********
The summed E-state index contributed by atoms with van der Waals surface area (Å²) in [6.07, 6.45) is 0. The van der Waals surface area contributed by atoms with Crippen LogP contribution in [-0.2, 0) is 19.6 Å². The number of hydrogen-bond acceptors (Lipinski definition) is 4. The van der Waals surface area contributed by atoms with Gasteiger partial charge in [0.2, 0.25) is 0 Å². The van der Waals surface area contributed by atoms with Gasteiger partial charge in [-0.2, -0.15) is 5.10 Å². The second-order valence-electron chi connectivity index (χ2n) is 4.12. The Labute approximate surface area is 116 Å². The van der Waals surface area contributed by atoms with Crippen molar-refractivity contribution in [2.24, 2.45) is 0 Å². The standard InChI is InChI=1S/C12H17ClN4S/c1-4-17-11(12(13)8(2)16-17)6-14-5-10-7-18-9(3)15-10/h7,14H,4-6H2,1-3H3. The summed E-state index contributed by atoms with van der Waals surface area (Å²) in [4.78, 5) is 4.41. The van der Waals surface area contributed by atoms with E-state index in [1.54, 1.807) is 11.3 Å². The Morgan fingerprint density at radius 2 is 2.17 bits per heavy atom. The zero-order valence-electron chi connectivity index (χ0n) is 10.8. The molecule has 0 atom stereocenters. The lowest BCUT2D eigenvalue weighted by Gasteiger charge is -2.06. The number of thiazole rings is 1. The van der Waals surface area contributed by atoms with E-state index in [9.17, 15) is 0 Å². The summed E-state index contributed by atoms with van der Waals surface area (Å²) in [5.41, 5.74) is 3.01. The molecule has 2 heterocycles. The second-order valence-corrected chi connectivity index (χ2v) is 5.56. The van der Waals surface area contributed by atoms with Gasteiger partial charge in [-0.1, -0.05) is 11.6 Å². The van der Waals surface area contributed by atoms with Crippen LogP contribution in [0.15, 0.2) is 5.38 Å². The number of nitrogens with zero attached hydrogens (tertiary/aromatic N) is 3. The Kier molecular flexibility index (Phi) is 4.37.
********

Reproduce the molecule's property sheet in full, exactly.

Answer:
The summed E-state index contributed by atoms with van der Waals surface area (Å²) in [6.07, 6.45) is 0. The van der Waals surface area contributed by atoms with Crippen LogP contribution in [-0.2, 0) is 19.6 Å². The number of hydrogen-bond acceptors (Lipinski definition) is 4. The van der Waals surface area contributed by atoms with Gasteiger partial charge in [0.2, 0.25) is 0 Å². The van der Waals surface area contributed by atoms with Gasteiger partial charge in [-0.2, -0.15) is 5.10 Å². The second-order valence-electron chi connectivity index (χ2n) is 4.12. The Labute approximate surface area is 116 Å². The van der Waals surface area contributed by atoms with Crippen molar-refractivity contribution in [2.24, 2.45) is 0 Å². The standard InChI is InChI=1S/C12H17ClN4S/c1-4-17-11(12(13)8(2)16-17)6-14-5-10-7-18-9(3)15-10/h7,14H,4-6H2,1-3H3. The summed E-state index contributed by atoms with van der Waals surface area (Å²) in [4.78, 5) is 4.41. The van der Waals surface area contributed by atoms with E-state index in [1.54, 1.807) is 11.3 Å². The Morgan fingerprint density at radius 2 is 2.17 bits per heavy atom. The zero-order valence-electron chi connectivity index (χ0n) is 10.8. The molecule has 0 atom stereocenters. The lowest BCUT2D eigenvalue weighted by Gasteiger charge is -2.06. The number of thiazole rings is 1. The van der Waals surface area contributed by atoms with E-state index in [9.17, 15) is 0 Å². The summed E-state index contributed by atoms with van der Waals surface area (Å²) in [5.41, 5.74) is 3.01. The molecule has 2 heterocycles. The second-order valence-corrected chi connectivity index (χ2v) is 5.56. The van der Waals surface area contributed by atoms with Gasteiger partial charge in [-0.1, -0.05) is 11.6 Å². The van der Waals surface area contributed by atoms with Crippen LogP contribution in [0.15, 0.2) is 5.38 Å². The number of nitrogens with zero attached hydrogens (tertiary/aromatic N) is 3. The Kier molecular flexibility index (Phi) is 4.37.